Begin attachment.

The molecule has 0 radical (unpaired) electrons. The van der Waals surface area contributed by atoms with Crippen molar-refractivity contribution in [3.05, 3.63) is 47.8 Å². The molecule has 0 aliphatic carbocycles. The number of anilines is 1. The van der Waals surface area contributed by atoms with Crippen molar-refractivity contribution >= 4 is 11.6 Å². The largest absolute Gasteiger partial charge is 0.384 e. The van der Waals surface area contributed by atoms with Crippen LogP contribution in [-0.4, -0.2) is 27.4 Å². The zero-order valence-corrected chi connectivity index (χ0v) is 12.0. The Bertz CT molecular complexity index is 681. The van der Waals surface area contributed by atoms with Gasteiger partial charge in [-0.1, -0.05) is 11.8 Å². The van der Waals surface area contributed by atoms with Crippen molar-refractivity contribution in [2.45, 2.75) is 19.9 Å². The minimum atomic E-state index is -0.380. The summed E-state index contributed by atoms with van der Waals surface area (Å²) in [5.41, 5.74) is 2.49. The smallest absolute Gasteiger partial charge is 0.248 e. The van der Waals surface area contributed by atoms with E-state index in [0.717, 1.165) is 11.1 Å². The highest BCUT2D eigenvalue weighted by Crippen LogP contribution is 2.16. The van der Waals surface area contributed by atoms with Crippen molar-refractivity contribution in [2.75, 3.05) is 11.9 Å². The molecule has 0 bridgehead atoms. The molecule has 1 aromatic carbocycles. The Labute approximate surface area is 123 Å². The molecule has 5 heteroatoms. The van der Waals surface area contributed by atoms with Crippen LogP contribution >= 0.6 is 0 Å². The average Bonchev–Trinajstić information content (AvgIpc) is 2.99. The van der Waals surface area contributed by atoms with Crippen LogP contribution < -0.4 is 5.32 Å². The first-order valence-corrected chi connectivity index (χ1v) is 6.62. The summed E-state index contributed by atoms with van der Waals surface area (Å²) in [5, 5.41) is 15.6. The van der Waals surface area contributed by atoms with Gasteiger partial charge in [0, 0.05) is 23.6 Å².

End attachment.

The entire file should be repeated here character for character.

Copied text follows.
The molecule has 0 radical (unpaired) electrons. The van der Waals surface area contributed by atoms with Crippen molar-refractivity contribution in [3.05, 3.63) is 47.8 Å². The molecule has 0 aliphatic carbocycles. The number of anilines is 1. The van der Waals surface area contributed by atoms with Crippen molar-refractivity contribution >= 4 is 11.6 Å². The largest absolute Gasteiger partial charge is 0.384 e. The van der Waals surface area contributed by atoms with Crippen LogP contribution in [-0.4, -0.2) is 27.4 Å². The zero-order valence-corrected chi connectivity index (χ0v) is 12.0. The Bertz CT molecular complexity index is 681. The van der Waals surface area contributed by atoms with Gasteiger partial charge in [-0.1, -0.05) is 11.8 Å². The van der Waals surface area contributed by atoms with Crippen molar-refractivity contribution in [2.45, 2.75) is 19.9 Å². The minimum atomic E-state index is -0.380. The summed E-state index contributed by atoms with van der Waals surface area (Å²) in [5.41, 5.74) is 2.49. The smallest absolute Gasteiger partial charge is 0.248 e. The van der Waals surface area contributed by atoms with E-state index in [0.717, 1.165) is 11.1 Å². The highest BCUT2D eigenvalue weighted by Crippen LogP contribution is 2.16. The van der Waals surface area contributed by atoms with Crippen molar-refractivity contribution in [2.75, 3.05) is 11.9 Å². The molecule has 0 bridgehead atoms. The molecule has 1 aromatic carbocycles. The Labute approximate surface area is 123 Å². The molecule has 5 heteroatoms. The van der Waals surface area contributed by atoms with Crippen LogP contribution >= 0.6 is 0 Å². The average Bonchev–Trinajstić information content (AvgIpc) is 2.99. The van der Waals surface area contributed by atoms with Crippen LogP contribution < -0.4 is 5.32 Å². The first-order valence-corrected chi connectivity index (χ1v) is 6.62. The summed E-state index contributed by atoms with van der Waals surface area (Å²) in [5, 5.41) is 15.6. The van der Waals surface area contributed by atoms with Gasteiger partial charge in [0, 0.05) is 23.6 Å².